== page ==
Nurture your audience through engaging emails

1. Ask questions to which readers can answer 'yes' to keep them engaged and make them feel part of your story.

For example, Ryan Schwartz, copywriter for many big names, asks the reader a question related to the situation he’s describing. Ryan knows his audience well enough to know the answer for most people will be “yes”. This accomplishes something significant. On a basic level, it creates engagement as readers will stop for a second and think about their answer, but on a deeper level, it demonstrates to the reader that you understand them and that your content is relevant.

2. Encourage readers to reply to your email to nurture engagement.

This is not only a compelling way to engage as people need to take action by clicking on reply and physically responding, but it’s also a good thing to implement in your first email to boost your open rates. Asking a few different types of questions to vary the type of engagement is good practice. For example, some questions will be a simple “Ready?” or “Sound good?” while others will necessitate the reader to think a little harder. When you get people to respond early on, email filters see this and treat your future emails as regular emails, instead of dumping them in spam, promo, or update folders. In a podcast by LeadPages, the author of ASK, marketer Ryan Levesque, suggests asking a question to your subscribers 2 hours after they sign up to confirm they received the first email. He mentions it goes a long way in terms of increasing open rates, but by asking a strategic question simultaneously, he’s also able to get further insights about his audience.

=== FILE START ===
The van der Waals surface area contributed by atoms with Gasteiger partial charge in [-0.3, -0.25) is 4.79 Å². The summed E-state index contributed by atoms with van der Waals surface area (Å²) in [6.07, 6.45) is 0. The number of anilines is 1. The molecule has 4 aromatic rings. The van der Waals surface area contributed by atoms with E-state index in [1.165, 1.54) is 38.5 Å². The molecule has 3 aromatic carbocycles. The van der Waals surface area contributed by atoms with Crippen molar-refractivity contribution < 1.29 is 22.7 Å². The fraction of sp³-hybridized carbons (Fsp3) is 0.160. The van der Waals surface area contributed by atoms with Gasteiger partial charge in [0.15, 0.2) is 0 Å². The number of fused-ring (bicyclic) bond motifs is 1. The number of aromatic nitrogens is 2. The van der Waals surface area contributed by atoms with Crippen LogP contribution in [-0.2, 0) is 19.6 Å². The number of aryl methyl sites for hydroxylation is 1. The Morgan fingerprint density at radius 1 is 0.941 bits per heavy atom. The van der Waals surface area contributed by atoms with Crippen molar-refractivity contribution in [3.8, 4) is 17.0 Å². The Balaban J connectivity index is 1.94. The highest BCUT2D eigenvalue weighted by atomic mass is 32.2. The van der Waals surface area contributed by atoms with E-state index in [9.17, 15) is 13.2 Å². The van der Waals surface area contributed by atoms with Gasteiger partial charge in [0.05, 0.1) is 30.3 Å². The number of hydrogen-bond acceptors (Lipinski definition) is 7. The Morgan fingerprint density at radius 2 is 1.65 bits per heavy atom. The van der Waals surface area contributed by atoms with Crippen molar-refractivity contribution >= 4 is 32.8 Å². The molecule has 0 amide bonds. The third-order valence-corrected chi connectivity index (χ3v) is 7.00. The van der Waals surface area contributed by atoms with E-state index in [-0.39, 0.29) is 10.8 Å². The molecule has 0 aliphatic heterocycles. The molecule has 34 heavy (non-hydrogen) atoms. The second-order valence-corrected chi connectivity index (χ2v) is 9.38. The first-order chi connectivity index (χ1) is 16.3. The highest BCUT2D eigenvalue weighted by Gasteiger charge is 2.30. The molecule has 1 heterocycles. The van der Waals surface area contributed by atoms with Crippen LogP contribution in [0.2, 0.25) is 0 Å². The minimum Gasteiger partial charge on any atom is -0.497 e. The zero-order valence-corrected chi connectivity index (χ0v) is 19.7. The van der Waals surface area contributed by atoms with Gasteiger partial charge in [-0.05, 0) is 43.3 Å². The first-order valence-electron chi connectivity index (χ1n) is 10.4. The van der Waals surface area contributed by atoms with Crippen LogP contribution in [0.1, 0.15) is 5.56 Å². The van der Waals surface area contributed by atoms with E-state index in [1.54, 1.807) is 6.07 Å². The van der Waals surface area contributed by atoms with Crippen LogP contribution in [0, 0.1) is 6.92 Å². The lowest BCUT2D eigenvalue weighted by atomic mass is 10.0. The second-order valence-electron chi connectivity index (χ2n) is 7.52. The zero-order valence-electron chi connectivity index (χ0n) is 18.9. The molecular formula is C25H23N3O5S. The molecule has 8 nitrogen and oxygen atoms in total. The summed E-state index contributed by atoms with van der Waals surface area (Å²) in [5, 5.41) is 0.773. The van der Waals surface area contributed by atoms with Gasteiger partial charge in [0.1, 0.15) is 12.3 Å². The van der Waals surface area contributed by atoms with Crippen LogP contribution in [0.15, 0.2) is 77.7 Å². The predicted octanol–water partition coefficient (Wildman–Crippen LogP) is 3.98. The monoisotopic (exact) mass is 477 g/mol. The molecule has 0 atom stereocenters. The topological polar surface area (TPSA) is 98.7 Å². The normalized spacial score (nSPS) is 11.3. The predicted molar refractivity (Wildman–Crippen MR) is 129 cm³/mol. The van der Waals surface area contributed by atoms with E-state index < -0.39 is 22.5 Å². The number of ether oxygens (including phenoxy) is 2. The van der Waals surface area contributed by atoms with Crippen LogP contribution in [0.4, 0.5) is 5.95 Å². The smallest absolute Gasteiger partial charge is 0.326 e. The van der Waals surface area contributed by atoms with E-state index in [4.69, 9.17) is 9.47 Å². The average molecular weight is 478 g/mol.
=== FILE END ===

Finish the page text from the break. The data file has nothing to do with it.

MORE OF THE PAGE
3. Include links that provide your readers with quality information to get them in the habit of clicking

If you only link to sales pages, you’re not nurturing anymore, you’re selling, and people will become tired and ultimately less responsive or likely to open your emails. On the other side, however, by making it extremely valuable for the reader, you’ll be able to pique their interest every time you send something their way. People will want to check out what you have to share. Include multiple links to a single URL in one email to address different motivations to click.

4. Give your readers 'micro-wins' by offering tips that provide value with only a small effort on the reader's part.

An email marketing software could include a quick trick that boosts click-through, to try right away. Once people implement that trick and start seeing results, they will attribute it to the company that taught them the trick. These should always be tied to the greater problem your audience is currently experiencing. Keep it relevant, and when you help solve even a small percentage of a bigger problem through a quick win, your authority for the topic goes up, and people want to hear more from you. They want to keep getting wins!

5. Underline the importance of your emails by reminding readers of their bigger goal and their progress towards it.

Legendary copywriter Gary Halbert talks in the 11th chapter of his famous letters about mail being triaged by recipients into two piles: Pile A: The pile with all the mail you want to open. For example, letters from friends and family and important messages. Pile B: The junk pile where unknowns and marketing letters fall into. They never get opened and they go straight to the trash. You need your emails to be perceived as valuable by your leads because they will help them reach a bigger goal. You need to be in Pile A, the main inbox. What big goal are you helping them achieve? How are you speeding up their success? Once there’s a deeper purpose to your emails for the reader, when they can see you’re helping them achieve bigger things than just simple tricks, the meaning of your emails becomes more profound. You will undoubtedly be harder to ignore. When you get started with this, ensure how you define your leads’ problem is how they also define it: Are there consequences of ignoring the problems they ignore? Are they aware of the importance of a solution? Do they know the “pain” they might need to go through if they don’t take action? What does it mean for them? And for their company?